Longitudinal studies investigating vitamin B12 and folate status of mothers and their offspring will provide a better understanding of intergenerational nutrition. During pregnancy and 2 years (2y) after delivery, we measured plasma vitamin B12 and folate concentrations in 118 women [aged (mean ± s.d.) 22.9 ± 3.9y] who attended a rural (n = 68) or an urban (n = 50) antenatal clinic in Pune, India. Cord blood vitamin B12 and folate were measured, and when the child was 2y total homocysteine (tHcy) was also measured. Demographic and diet measurements were recorded using standard methods.
Pregnancy plasma vitamin B12 concentration at 34 weeks was low [median (25th, 75th), 115 (95, 147) pm]; 75% had low status (<150 pm). Plasma folate was high (mean ± s.d., 33 ± 21 nm); one had a folate concentration <7 pm. Cord plasma vitamin B12 and folate concentrations were higher than and positively associated with maternal concentrations. In stepwise regression, higher child vitamin B12 at 2y was predicted (total R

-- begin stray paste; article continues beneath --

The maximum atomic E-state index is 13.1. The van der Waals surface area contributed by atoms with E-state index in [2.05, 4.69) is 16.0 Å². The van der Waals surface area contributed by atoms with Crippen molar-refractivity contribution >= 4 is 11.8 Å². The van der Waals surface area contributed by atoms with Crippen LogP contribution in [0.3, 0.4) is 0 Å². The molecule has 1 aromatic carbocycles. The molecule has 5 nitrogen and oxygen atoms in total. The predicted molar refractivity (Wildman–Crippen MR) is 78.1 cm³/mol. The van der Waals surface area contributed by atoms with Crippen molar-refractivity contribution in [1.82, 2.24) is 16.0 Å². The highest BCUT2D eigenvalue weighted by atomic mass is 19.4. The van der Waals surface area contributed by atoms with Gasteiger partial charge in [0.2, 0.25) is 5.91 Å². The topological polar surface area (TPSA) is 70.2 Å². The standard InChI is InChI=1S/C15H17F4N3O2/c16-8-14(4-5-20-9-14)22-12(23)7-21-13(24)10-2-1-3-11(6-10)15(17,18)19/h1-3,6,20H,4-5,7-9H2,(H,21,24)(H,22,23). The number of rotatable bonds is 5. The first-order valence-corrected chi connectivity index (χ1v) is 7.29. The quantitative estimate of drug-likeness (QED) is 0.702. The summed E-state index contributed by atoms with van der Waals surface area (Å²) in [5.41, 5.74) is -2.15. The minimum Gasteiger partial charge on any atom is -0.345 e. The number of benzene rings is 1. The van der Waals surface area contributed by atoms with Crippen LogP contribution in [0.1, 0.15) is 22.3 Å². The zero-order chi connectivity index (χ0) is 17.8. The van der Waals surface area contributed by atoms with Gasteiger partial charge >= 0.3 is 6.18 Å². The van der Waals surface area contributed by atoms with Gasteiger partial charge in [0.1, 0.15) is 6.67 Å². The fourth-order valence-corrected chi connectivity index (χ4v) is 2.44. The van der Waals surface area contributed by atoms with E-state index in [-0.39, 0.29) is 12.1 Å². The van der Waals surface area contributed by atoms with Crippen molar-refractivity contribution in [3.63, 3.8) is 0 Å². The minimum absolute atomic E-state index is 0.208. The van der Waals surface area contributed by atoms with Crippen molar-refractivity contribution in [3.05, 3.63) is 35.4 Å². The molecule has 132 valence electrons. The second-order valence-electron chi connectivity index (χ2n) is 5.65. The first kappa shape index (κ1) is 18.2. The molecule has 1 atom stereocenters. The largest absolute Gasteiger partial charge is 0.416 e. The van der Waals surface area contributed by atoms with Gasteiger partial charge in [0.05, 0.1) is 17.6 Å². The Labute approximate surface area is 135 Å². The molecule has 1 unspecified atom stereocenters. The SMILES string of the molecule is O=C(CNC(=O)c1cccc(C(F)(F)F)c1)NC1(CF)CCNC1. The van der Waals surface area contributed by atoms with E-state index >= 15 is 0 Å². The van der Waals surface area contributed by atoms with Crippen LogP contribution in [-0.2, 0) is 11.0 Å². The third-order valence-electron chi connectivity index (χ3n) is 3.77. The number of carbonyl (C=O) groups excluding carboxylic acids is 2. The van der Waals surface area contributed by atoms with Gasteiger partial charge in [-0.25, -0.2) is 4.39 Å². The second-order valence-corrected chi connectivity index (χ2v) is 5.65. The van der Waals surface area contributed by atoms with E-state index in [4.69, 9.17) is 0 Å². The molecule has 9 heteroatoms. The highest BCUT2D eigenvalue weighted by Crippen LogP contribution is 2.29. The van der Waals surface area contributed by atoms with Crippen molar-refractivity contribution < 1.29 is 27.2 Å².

2 15.7%) by pregnancy vitamin B12 (std β 0.201, R
2 7.7%), current consumption of cow's milk (std β 0.194, R
2 3.3%) and whether breast feeding was stopped before 2y (std β −0.234 R
2 7.2%). Child's 2y tHcy concentration was high (11.4 ± 3.6 μm) and predicted by lower pregnancy vitamin B12 (std β −0.206, R
2 4.1%), lack of vitamin supplementation (std β −0.256, R
2 5.6%) in pregnancy and whether currently breastfed (std β 0.268, R
Low maternal vitamin B12 status in pregnancy and prolonged breast-feeding results in disturbed one-carbon metabolism in offspring at 2y. Supplementation of women of child-bearing age, particularly during pregnancy and lactation, may improve the homocysteine status of these children.